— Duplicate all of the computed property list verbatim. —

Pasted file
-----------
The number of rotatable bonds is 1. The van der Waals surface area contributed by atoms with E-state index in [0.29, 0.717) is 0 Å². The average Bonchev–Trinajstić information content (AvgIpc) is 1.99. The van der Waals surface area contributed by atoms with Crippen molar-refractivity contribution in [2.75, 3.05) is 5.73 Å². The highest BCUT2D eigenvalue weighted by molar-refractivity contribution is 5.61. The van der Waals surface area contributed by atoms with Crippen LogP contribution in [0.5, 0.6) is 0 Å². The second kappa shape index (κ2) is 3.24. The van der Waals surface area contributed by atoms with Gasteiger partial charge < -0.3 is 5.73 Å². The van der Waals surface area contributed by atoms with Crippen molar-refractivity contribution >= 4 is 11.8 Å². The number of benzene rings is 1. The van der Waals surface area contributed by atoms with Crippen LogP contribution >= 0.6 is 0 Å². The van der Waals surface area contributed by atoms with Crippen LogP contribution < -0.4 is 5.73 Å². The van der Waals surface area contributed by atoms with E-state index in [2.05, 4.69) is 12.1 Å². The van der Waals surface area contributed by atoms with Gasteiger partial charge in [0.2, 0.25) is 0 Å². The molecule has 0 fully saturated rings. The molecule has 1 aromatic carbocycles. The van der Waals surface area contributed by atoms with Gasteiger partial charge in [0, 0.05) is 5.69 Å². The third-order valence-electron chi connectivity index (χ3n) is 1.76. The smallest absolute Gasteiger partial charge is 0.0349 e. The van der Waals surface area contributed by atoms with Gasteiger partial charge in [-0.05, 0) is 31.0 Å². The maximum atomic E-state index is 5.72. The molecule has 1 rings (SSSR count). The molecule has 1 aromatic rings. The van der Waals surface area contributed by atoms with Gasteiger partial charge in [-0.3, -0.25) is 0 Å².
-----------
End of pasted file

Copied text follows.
The number of rotatable bonds is 1. The van der Waals surface area contributed by atoms with E-state index in [0.29, 0.717) is 0 Å². The average Bonchev–Trinajstić information content (AvgIpc) is 1.99. The van der Waals surface area contributed by atoms with Crippen molar-refractivity contribution in [2.75, 3.05) is 5.73 Å². The highest BCUT2D eigenvalue weighted by molar-refractivity contribution is 5.61. The van der Waals surface area contributed by atoms with Crippen LogP contribution in [0.5, 0.6) is 0 Å². The second kappa shape index (κ2) is 3.24. The van der Waals surface area contributed by atoms with Gasteiger partial charge < -0.3 is 5.73 Å². The van der Waals surface area contributed by atoms with Crippen molar-refractivity contribution >= 4 is 11.8 Å². The number of benzene rings is 1. The van der Waals surface area contributed by atoms with Crippen LogP contribution >= 0.6 is 0 Å². The van der Waals surface area contributed by atoms with Crippen LogP contribution < -0.4 is 5.73 Å². The van der Waals surface area contributed by atoms with E-state index in [2.05, 4.69) is 12.1 Å². The van der Waals surface area contributed by atoms with Gasteiger partial charge in [0.2, 0.25) is 0 Å². The molecule has 0 fully saturated rings. The molecule has 1 aromatic carbocycles. The van der Waals surface area contributed by atoms with Gasteiger partial charge in [0, 0.05) is 5.69 Å². The third-order valence-electron chi connectivity index (χ3n) is 1.76. The smallest absolute Gasteiger partial charge is 0.0349 e. The van der Waals surface area contributed by atoms with Gasteiger partial charge in [-0.05, 0) is 31.0 Å². The maximum atomic E-state index is 5.72. The molecule has 1 rings (SSSR count). The molecule has 1 aromatic rings. The van der Waals surface area contributed by atoms with Gasteiger partial charge in [-0.3, -0.25) is 0 Å².